Hart of the matter
Matthew Hart, one of the stars of RAMBERT DANCE COMPANY, is as fluent with his words as he is on his feet.
Words: Donald Hutera
We tend to think of dancers only as bodies. They don’t really have minds and opinions, do they? It’s the choreographers who do the talking. Dancers are their mouthpieces. And then you meet Matthew Hart, dancer and choreographer. In the latter guise he’s already won a clutch of awards for works created for the Royal Ballet School and main company, Birmingham Royal Ballet and English National Ballet, among others.
But it’s as a dancer that Hart is back, briefly, in Scotland. For the past three years he’s been one of the stand-outs of Rambert Dance Company. Britain’s foremost mainstream contemporary troupe returns to the Edinburgh Festival Theatre with a triple bill featuring former company member Jeremy James’s fashionable take on club-kid milieu, Gaps, Lapse and Relapse; artistic director Christopher Bruce’s dreamy study of childhood, Four Scenes; and American dance legend Twyla Tharp’s galvanising The Golden Section. On their heels comes the Scottish premiere of God’s Plenty, Bruce’s admirably ambitious, if problematic, rendering of The Canterbury Tales. Hart dances — make that shines — in all but one of these.
Here’s his insight on Four Scenes, with its Dave Heath score inﬂuenced by Scottish folk music and a big, evocative set from young, prize-winning designer Es Devlin: ‘It’s all about kids growing up. Sweet, and simple. There’s a lot of hopscotch, jumping around and playing. It’s rare that you have music this beautiful to dance to, full of lovely, lilting melody. It’s not extreme. It’s very clear what’s going on, and it’s always received very well.’
The most engaging element of God’s Plenty, at least on opening night in Manchester in mid- September, was the imaginative range of Devlin’s designs. ‘It’s not a rushed piece,’ Hart concurs. ‘We’ve all been working hard on it since the beginning of the year. Christopher was trying to make a theatrical piece, with mime, panto, singing . . . the kind of stuff we don’t usually get to do.’
This mammoth enterprise has a ﬁrst act Prologue that attempts to put the selection of tales illustrated in
'You've just got to get out there and throw away all your inhibtions.’ Matthew Hart
Act Two into an impressionistic, socio-historical context. ‘There’s so much to take in, but each little part’s a wonderful idea: the Monty Python-esque knights, the Shaman figures [bestial yet godly creatures who introduce the Prologue]. When you finally get to the tales themselves, some of them are great.’
The apotheosis-like Golden Section is lifted from Tharp’s full-length, 1981 Broadway dance production The Catherine Wheel. The company first watched the official version on video. ‘We loved the music,’ recalls Hart of the early David Byrne score, ‘but as for the dance, we thought, this is terrible. Really hard and puffy, like an aerobics class. But you’ve just got to get out there and throw away all your inhibitions. Do it like you’re on a dance floor in a club and let it rip! We’re all in gold, with legwarmers. It’s Fame all over again.’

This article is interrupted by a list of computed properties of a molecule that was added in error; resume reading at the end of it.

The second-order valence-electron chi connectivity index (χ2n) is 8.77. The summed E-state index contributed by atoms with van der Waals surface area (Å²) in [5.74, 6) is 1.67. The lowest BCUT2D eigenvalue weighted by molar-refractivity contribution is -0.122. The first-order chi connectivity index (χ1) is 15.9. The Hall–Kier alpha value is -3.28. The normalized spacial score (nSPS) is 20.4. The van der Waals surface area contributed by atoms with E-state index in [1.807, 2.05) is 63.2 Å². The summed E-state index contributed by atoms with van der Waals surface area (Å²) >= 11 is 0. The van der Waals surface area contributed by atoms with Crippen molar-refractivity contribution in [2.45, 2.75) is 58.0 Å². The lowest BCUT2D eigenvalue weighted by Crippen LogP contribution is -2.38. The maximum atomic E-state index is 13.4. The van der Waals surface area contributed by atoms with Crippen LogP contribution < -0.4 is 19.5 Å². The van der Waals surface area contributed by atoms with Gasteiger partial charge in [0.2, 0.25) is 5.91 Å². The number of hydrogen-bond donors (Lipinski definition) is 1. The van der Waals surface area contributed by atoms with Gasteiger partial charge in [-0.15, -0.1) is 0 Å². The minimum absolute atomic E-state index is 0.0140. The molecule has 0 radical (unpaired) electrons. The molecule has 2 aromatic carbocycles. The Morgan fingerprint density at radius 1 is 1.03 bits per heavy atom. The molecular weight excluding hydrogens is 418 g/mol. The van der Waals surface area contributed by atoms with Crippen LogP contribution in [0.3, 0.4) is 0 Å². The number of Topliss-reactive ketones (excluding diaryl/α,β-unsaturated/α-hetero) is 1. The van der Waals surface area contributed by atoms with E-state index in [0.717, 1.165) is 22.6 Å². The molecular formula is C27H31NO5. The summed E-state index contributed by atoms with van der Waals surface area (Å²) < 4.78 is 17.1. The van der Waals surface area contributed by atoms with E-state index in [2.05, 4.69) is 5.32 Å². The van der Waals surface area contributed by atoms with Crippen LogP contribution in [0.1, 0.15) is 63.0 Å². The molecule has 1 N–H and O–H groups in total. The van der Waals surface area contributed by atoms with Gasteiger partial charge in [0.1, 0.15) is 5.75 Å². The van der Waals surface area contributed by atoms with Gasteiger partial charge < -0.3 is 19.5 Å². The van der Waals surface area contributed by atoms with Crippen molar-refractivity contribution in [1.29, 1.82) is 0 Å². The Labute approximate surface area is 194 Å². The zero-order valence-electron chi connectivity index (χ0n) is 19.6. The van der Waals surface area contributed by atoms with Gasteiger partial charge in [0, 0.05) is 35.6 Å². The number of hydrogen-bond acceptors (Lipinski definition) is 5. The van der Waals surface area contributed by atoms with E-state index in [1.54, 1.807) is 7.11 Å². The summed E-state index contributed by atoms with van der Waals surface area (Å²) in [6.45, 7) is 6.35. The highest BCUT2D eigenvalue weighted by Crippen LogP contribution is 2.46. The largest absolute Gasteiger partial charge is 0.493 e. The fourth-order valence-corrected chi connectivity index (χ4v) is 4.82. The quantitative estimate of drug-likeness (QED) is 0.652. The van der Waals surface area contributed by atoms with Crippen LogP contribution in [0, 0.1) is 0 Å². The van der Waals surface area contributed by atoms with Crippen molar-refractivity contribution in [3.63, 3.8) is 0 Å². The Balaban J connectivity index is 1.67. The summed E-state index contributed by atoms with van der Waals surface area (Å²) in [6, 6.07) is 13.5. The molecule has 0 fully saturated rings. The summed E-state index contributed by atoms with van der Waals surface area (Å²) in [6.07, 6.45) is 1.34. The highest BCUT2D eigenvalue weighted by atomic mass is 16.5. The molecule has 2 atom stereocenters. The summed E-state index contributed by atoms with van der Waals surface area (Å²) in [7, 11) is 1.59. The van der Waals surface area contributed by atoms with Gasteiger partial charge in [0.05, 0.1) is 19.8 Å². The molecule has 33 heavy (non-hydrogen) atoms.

A testament to Hart’s ability is his recent Barclays Theatre Awards nomination for Outstanding Achievement in Dance (for the Tharp piece, and his interpretation of the Poet in Bruce and Lindsay Kemp’s landmark 1977 dance-theatre collaboration, Cruel Garden). He’s leaving Rambert in December, so it could be your last chance to see this engaging talent working with Britain’s foremost contemporary dance company.
Rambert Dance Company are at the Edinburgh Festival Theatre until Sat 23 Oct.
Stage whispers Re: treading the boards
PERTH THEATRE, WHICH celebrates its centenary this year, is in the process of major change. launching a new initiative intended to broaden its audience appeal and bring theatre back to the local community. The repertory company, which has produced high quality theatre since 1935, will shortly be announcing its new season, which, it is hinted, will contain some new work. There will also be a continuation of the policy of Director's previews and post-show discussions.
ARTISTIC DIRECTOR MICHAEL Winter also has ambitions in other directions. He has announced that the studio theatre will be brought into full use, targeting the community's young people as an audience and providing them with an alternative to pubbing and clubbing. New work will be regularly produced here, while there will also be scope for children's theatre. A new Education Policy will also target the young, with emphasis on workshopping with children and focus meetings with teachers.
PERTH THEATRE SUBSCRIBERS will be able to book for the Spring Season from Mon 25 Oct. Changes will be evident with new designs for programmes, and a new logo for the theatre. It looks an adventurous and outgoing policy. and one which might bring the 65-year-old repertory company to new prominence in the millennium.
NEW SAC FUNDING has been announced for a succession of theatre projects across the country. The biggest chunk of the Lottery Funding will go to the hard-hit North West Edinburgh region. Combining urban regeneration with Arts projects is not uncommon these days, but one must applaud the plan to build a new £1.75 million Community Arts Centre, which includes among its other functions a studio theatre, in the Muirhouse region of the capital. There’s already a creativity about this community, and the new building can only help to foster this, bringing theatre back to an audience too long deprived of it.
Perth Repertory's 1935 production of Charlie’s Aunt